• Action: Mysteries often have fewer action sequences than thrillers, in which the characters regularly find themselves in great danger.
• Plot complexity: Mystery plots tend to be less complex than thrillers, which rely on a constant flow of events to provide a sense of immediacy.
• Character depth: The slower pace of mysteries allows for greater depth of character than the thriller form.
• Sub-genres: Mysteries tend to get sub-divided based on the identity of their protagonists: “amateur sleuth” mysteries feature a main character whose main
occupation is not crime-solving; “police procedural s” often follow a police detective; “private investigator” novels, naturally, star private detectives.
Thrillers get sub-divided based on the cultural or professional world in which the threat arises. Thus you have “medical thrillers,” “spy thrillers,” “financial/corporate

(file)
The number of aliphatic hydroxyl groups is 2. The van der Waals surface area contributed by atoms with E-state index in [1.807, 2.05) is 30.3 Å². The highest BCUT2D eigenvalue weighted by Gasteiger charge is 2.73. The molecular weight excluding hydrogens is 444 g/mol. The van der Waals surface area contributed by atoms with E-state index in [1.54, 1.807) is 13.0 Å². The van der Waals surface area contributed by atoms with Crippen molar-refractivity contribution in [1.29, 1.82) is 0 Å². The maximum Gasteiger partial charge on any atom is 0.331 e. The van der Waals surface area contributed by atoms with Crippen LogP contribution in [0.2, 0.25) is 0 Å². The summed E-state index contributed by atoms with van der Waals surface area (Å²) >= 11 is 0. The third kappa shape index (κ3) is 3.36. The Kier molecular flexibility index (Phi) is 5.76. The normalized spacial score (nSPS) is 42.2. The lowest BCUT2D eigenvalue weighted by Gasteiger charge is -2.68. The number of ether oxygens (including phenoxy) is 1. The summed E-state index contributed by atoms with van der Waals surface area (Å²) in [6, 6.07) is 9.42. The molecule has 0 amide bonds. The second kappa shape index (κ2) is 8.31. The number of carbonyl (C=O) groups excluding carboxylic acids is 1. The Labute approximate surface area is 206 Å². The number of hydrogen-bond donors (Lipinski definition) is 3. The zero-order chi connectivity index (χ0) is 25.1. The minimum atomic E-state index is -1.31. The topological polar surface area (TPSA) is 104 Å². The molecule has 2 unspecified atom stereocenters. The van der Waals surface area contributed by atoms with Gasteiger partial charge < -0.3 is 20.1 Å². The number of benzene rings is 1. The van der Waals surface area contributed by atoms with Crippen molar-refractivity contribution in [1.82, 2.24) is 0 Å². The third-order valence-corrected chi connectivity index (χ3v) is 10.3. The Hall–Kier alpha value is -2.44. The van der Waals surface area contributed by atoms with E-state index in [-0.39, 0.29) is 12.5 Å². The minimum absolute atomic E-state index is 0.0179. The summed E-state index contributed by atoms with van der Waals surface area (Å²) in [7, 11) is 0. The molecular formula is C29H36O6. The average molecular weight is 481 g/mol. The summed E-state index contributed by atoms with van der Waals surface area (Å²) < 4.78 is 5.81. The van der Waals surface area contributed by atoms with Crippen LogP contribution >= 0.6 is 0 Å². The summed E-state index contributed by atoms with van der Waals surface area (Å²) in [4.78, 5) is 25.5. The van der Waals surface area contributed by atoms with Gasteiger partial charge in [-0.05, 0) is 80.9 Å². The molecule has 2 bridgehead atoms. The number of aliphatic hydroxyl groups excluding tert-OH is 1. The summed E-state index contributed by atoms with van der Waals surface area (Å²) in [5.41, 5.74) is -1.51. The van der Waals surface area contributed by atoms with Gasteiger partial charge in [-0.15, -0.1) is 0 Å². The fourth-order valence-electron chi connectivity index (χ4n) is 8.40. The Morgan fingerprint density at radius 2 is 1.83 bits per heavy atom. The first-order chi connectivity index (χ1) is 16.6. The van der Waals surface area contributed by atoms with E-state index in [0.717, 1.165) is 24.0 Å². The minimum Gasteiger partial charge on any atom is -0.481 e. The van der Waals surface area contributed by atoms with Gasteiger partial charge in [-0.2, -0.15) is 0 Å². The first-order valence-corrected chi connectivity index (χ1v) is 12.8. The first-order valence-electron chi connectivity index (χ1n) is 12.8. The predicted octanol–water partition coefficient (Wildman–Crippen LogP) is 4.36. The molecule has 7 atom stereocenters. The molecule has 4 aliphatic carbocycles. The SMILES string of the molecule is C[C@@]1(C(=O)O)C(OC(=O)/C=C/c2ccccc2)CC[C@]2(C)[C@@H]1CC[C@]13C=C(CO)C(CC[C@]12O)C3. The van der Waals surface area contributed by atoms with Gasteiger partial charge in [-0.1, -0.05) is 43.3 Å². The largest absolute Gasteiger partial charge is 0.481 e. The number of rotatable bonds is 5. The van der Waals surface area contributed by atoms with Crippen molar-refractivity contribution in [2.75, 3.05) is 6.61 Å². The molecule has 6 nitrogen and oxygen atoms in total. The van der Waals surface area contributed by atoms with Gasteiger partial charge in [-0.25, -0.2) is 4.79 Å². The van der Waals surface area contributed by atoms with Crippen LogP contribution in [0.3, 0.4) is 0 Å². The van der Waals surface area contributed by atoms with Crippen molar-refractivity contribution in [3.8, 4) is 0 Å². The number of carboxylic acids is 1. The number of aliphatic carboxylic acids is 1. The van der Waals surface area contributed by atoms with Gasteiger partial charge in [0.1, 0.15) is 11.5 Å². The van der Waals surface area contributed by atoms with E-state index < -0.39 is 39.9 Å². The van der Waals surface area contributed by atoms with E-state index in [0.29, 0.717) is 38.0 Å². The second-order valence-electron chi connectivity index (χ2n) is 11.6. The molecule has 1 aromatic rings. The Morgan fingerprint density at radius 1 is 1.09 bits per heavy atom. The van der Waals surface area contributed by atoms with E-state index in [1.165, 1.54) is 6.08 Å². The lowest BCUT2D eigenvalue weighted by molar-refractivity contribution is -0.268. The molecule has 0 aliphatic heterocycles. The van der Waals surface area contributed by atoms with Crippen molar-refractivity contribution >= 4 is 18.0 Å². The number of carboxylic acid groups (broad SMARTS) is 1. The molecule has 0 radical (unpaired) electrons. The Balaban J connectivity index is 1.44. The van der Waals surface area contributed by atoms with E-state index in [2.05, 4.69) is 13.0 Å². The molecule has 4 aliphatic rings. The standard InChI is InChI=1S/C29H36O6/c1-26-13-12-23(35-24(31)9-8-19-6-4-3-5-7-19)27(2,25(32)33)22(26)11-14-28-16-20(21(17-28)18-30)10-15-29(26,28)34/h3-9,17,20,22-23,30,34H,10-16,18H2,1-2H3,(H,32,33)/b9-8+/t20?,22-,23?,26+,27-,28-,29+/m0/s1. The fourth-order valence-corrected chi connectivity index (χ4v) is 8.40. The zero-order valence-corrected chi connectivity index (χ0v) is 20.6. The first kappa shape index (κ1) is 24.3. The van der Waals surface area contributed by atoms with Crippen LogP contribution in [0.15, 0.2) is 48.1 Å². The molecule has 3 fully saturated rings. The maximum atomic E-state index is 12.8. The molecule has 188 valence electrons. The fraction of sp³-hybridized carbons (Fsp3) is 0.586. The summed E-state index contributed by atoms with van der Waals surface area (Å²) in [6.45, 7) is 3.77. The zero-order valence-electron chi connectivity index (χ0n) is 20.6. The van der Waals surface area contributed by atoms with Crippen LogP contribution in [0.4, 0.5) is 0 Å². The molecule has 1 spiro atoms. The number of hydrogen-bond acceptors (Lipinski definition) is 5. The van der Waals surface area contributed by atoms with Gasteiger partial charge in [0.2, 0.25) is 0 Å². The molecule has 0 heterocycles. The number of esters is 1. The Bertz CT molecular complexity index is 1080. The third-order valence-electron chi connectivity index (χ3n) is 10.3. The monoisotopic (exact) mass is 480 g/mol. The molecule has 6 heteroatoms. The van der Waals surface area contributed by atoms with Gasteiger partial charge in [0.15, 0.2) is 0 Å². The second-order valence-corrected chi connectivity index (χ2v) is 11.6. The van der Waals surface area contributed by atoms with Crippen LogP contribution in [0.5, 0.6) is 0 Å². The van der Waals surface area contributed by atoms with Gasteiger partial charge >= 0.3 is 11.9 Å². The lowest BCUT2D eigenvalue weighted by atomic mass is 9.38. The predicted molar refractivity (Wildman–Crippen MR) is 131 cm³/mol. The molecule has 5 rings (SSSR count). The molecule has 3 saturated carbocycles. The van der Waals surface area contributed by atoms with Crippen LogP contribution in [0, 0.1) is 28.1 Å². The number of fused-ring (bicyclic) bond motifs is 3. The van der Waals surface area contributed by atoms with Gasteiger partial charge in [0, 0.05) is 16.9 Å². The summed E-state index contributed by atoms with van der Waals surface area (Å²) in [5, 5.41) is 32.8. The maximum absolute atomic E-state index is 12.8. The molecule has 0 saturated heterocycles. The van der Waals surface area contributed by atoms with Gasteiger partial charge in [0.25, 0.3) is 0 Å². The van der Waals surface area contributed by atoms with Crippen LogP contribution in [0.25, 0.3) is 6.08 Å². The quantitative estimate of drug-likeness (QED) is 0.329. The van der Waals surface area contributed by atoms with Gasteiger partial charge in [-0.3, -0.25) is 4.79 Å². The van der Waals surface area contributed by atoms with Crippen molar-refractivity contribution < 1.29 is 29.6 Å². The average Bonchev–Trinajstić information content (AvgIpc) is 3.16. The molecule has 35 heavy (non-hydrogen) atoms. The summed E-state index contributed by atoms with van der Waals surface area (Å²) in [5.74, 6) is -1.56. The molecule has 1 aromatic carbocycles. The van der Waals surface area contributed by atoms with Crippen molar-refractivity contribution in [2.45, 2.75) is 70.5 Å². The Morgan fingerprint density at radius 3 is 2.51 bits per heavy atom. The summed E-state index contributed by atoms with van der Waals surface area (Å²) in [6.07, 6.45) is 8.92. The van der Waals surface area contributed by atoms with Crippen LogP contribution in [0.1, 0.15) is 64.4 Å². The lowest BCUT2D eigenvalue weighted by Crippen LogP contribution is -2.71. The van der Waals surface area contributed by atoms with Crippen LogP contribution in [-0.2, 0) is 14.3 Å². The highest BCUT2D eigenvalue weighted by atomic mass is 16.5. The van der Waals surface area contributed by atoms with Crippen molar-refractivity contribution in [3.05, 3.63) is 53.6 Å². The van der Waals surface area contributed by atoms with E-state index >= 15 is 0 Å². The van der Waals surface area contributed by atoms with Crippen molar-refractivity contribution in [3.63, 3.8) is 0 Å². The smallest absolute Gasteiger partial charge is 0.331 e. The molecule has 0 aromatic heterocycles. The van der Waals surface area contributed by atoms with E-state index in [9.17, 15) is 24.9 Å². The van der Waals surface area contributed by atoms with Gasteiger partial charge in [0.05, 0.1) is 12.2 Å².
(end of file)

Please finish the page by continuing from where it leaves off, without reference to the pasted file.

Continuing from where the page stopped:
thrillers,” and many others.
I have to admit, my suspense novels mix too many of these differing components together. I need to go back and figure out which genre I'm writing. It means throwing out some of the long hours and revisions I've already made, but what else is new. Having a distinct genre is the first element of your novel that can determine if you're a hit with reader's or just a passing thrill.
In the meantime, keep writing!

Wednesday, August 12, 2015

Paper Gems with Tina Wainscott